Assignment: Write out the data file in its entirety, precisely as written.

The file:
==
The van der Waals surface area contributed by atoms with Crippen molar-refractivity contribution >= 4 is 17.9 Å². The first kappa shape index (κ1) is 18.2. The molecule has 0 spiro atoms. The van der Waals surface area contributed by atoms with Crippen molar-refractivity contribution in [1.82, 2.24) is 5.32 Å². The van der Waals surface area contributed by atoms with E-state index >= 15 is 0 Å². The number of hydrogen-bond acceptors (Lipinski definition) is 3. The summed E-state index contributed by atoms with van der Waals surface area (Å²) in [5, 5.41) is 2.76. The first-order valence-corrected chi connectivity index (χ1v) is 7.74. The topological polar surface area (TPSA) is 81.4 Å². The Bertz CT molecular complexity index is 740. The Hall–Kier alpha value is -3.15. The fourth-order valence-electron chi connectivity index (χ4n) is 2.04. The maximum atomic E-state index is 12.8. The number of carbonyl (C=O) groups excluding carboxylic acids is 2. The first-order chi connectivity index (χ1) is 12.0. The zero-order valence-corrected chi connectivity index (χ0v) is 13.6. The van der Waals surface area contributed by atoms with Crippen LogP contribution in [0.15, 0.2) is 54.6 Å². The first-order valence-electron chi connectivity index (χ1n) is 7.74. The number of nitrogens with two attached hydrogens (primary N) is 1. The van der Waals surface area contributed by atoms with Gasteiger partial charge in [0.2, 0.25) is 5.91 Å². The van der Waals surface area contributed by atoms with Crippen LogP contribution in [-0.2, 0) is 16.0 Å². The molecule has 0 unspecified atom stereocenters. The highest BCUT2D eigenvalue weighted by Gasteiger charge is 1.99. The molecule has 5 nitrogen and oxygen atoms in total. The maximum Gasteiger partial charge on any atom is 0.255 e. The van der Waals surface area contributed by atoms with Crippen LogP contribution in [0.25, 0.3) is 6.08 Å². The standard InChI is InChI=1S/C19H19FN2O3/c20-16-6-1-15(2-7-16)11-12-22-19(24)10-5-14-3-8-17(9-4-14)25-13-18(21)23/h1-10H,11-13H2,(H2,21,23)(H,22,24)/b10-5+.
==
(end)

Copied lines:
The van der Waals surface area contributed by atoms with Crippen molar-refractivity contribution >= 4 is 17.9 Å². The first kappa shape index (κ1) is 18.2. The molecule has 0 spiro atoms. The van der Waals surface area contributed by atoms with Crippen molar-refractivity contribution in [1.82, 2.24) is 5.32 Å². The van der Waals surface area contributed by atoms with E-state index >= 15 is 0 Å². The number of hydrogen-bond acceptors (Lipinski definition) is 3. The summed E-state index contributed by atoms with van der Waals surface area (Å²) in [5, 5.41) is 2.76. The first-order valence-corrected chi connectivity index (χ1v) is 7.74. The topological polar surface area (TPSA) is 81.4 Å². The Bertz CT molecular complexity index is 740. The Hall–Kier alpha value is -3.15. The fourth-order valence-electron chi connectivity index (χ4n) is 2.04. The maximum atomic E-state index is 12.8. The number of carbonyl (C=O) groups excluding carboxylic acids is 2. The first-order chi connectivity index (χ1) is 12.0. The zero-order valence-corrected chi connectivity index (χ0v) is 13.6. The van der Waals surface area contributed by atoms with Crippen LogP contribution in [0.15, 0.2) is 54.6 Å². The first-order valence-electron chi connectivity index (χ1n) is 7.74. The number of nitrogens with two attached hydrogens (primary N) is 1. The van der Waals surface area contributed by atoms with Gasteiger partial charge in [0.2, 0.25) is 5.91 Å². The van der Waals surface area contributed by atoms with Crippen LogP contribution in [-0.2, 0) is 16.0 Å². The molecule has 0 unspecified atom stereocenters. The highest BCUT2D eigenvalue weighted by Gasteiger charge is 1.99. The molecule has 5 nitrogen and oxygen atoms in total. The maximum Gasteiger partial charge on any atom is 0.255 e. The van der Waals surface area contributed by atoms with Crippen LogP contribution in [0.25, 0.3) is 6.08 Å². The standard InChI is InChI=1S/C19H19FN2O3/c20-16-6-1-15(2-7-16)11-12-22-19(24)10-5-14-3-8-17(9-4-14)25-13-18(21)23/h1-10H,11-13H2,(H2,21,23)(H,22,24)/b10-5+.